Also, when starting the optimization process for the objective function $\Psi'$, you might try computing $\Psi'(S)$ for each $S$ such that you computed $\Psi(S)$ in the previous round. Since $\Psi'(S) = \Psi(S) + f_{n+1}(S)$, the memoization will ensure that (if you computed $\Psi(S)$ previously) $\Psi'(S)$ can be computed relatively efficiently: it only requires evaluating $f_{n+1}(S)$, since $f_1(S),\dots,f_n(S)$ will already be in the memoization table.

Finally, if you know anything more about the structure of the $f$'s, you might try looking into branch-and-bound style techniques.

Again, these are just ideas. You are in the space of heuristics, so there are no guarantees. You'll have to try out these techniques in your particular application domain to see how well they work. In practice often you may need to try out different parameter settings and make some application-specific tweaks to these general techniques, so be prepared to experiment and try out different stuff.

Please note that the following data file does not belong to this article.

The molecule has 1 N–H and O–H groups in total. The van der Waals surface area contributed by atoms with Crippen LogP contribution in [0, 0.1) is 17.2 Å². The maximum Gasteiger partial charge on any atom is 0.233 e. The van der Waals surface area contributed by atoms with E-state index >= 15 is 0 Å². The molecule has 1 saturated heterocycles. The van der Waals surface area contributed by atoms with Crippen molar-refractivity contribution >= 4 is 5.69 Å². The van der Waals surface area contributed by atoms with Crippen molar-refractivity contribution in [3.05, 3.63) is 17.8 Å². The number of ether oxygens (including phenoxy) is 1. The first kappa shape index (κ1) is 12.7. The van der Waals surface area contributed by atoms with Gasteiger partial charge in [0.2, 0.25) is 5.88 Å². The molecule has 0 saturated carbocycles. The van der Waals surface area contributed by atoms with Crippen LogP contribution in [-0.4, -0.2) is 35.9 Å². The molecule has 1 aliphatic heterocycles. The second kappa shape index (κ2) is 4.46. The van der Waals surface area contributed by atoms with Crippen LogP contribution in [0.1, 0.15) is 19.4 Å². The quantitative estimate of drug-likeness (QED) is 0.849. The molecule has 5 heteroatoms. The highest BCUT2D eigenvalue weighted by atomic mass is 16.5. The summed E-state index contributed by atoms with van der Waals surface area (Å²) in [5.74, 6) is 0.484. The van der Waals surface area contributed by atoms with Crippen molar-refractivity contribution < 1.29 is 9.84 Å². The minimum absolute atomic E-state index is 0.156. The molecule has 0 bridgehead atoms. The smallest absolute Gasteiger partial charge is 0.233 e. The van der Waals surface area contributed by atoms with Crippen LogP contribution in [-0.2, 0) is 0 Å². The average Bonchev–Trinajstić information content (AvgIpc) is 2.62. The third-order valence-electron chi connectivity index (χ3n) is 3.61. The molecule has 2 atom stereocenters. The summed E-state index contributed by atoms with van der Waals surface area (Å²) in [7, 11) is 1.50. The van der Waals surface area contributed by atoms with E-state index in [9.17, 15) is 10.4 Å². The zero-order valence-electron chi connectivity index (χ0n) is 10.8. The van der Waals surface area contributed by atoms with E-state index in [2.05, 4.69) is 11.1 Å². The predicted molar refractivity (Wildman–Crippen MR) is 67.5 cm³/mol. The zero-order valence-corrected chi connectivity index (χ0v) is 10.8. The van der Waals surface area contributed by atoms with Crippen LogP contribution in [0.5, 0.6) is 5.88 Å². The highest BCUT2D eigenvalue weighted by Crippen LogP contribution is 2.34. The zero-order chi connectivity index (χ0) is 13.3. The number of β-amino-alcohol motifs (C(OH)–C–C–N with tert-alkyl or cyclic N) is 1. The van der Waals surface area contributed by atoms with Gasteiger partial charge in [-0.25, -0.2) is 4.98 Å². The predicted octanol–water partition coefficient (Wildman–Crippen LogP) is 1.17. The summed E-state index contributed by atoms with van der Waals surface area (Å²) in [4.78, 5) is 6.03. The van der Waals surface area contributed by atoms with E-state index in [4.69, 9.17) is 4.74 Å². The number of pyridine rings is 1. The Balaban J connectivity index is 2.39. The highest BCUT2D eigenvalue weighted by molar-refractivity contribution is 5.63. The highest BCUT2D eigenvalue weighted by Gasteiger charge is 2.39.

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  • $\begingroup$ The only problem is that the running time of $\Phi$ could be very long (probably hundreds of hours, even at the start). Ultimately, I want $F$ to be as close to infinite in size as I can get. So there needs to be some element of stochastic sampling of $F$ as well. $\endgroup$ – PythonNut Jul 26 '14 at 0:33
  • $\begingroup$ @PythonNut, sure, you could add stochastic sampling as well if you wish. For instance, you could select a fraction $p$ of the functions in $F$, and only evaluate those functions (ignoring the rest). This could be made reproducible ("deterministic") by using a hash function from $F$ to $\{0,1\}$ that has a probability $p$ of being $1$ for any particular $f_i$. $\endgroup$ – D.W. Jul 27 '14 at 20:37